phoenix-dev mailing list archives

Site index · List index
Message view « Date » · « Thread »
Top « Date » · « Thread »
From "James Taylor (JIRA)" <j...@apache.org>
Subject [jira] [Commented] (PHOENIX-2223) Support DELETE that strictly returns number of rows deleted
Date Wed, 02 Sep 2015 16:03:46 GMT

    [ https://issues.apache.org/jira/browse/PHOENIX-2223?page=com.atlassian.jira.plugin.system.issuetabpanels:comment-tabpanel&focusedCommentId=14727548#comment-14727548
] 

James Taylor commented on PHOENIX-2223:
---------------------------------------

Our DELETE command returns the number of delete markers that were added, not how many rows
were deleted. The reason is performance. To get an exact count, we'd need to do CheckAndDelete
calls which would be *much* slower as it'd force a read under lock for every row.

For the particular DELETE you're discussing, we can execute it in a single RPC since on the
client side we can form the complete row key. That's why we always return a row count of 1.
In cases where this is not possible, we essentially issue the equivalent of a SELECT query,
execute it on the server side, and return the number of rows read. This is more accurate,
but not guaranteed either, as another client could be issuing the same or an overlapping DELETE
command. In this case some rows could be deleted by each command depending on the order of
execution.

FWIW, we use the same technique for an UPERT command. See PHOENIX-526 for example.

> Support DELETE that strictly returns number of rows deleted
> -----------------------------------------------------------
>
>                 Key: PHOENIX-2223
>                 URL: https://issues.apache.org/jira/browse/PHOENIX-2223
>             Project: Phoenix
>          Issue Type: Improvement
>    Affects Versions: 4.3.0
>         Environment: CDH5
>            Reporter: James Heather
>
> If you create a table with no rows in, and then issue a delete statement with a {{where
id=1}} clause, sqlline reports 1 row affected, even though no rows were actually deleted.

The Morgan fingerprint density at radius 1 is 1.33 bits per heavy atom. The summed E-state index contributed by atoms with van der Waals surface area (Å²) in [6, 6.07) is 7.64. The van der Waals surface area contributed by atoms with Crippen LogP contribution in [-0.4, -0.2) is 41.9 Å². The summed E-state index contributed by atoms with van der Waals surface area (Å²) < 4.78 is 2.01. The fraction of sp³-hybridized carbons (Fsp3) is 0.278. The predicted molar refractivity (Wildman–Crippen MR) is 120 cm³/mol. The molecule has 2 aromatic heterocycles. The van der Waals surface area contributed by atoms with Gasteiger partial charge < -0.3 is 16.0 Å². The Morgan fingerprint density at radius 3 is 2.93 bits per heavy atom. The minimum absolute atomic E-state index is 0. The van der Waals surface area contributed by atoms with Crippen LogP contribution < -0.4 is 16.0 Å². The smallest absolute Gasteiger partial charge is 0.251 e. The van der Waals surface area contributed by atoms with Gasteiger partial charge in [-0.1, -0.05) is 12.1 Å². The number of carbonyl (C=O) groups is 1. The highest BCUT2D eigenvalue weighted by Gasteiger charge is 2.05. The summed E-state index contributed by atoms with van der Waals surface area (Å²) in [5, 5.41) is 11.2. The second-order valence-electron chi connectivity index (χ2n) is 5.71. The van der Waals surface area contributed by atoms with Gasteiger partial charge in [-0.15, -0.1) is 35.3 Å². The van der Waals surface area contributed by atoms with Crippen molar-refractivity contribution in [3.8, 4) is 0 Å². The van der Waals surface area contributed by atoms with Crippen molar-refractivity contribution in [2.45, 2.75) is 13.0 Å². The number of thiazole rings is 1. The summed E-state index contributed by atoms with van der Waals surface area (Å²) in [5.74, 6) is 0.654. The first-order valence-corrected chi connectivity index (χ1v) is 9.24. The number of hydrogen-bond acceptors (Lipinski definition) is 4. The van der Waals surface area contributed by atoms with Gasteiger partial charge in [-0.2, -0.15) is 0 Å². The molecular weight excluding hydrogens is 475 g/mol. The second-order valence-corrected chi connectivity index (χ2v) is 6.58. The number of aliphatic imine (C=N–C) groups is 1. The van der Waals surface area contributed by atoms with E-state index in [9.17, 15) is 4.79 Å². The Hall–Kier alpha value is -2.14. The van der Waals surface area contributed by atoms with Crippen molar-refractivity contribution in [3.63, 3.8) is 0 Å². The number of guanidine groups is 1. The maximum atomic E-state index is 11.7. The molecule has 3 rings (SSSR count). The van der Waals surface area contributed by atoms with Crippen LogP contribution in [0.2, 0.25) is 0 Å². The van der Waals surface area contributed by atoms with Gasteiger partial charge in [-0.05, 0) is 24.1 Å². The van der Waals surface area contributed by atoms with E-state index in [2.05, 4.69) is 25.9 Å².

It doesn't seem to happen without a {{where}} clause, or with something like {{where id<=2}}.
> Some experiments:
> {code}
> 0: jdbc:phoenix:172.xx.xx.xxx> create table names (id bigint(20) primary key, name
varchar(20));
> No rows affected (1.158 seconds)
> 0: jdbc:phoenix:172.xx.xx.xxx> delete from names where id=1;
> 1 row affected (0.204 seconds)
> 0: jdbc:phoenix:172.xx.xx.xxx> 
> {code}
> and
> {code}
> 0: jdbc:phoenix:172.31.30.216> select * from names;
> +------------------------------------------+----------------------+
> |                    ID                    |         NAME         |
> +------------------------------------------+----------------------+
> +------------------------------------------+----------------------+
> No rows selected (0.538 seconds)
> 0: jdbc:phoenix:172...> delete from names;
> No rows affected (0.1 seconds)
> 0: jdbc:phoenix:172...> upsert into names (id, name) values (1, 'james');
> 1 row affected (0.064 seconds)
> 0: jdbc:phoenix:172...> upsert into names (id, name) values (2, 'helen');
> 1 row affected (0.05 seconds)
> 0: jdbc:phoenix:172...> upsert into names (id, name) values (3, 'naomi');
> 1 row affected (0.052 seconds)
> 0: jdbc:phoenix:172...> upsert into names (id, name) values (4, 'reuben');
> 1 row affected (0.053 seconds)
> 0: jdbc:phoenix:172...> delete from names where id<=2;
> 2 rows affected (0.116 seconds)
> 0: jdbc:phoenix:172...> delete from names where id<=2;
> No rows affected (0.098 seconds)
> 0: jdbc:phoenix:172...> delete from names where id=2;
> 1 row affected (0.071 seconds)
> 0: jdbc:phoenix:172...> 
> {code}



--
This message was sent by Atlassian JIRA
(v6.3.4#6332)

Mime
View raw message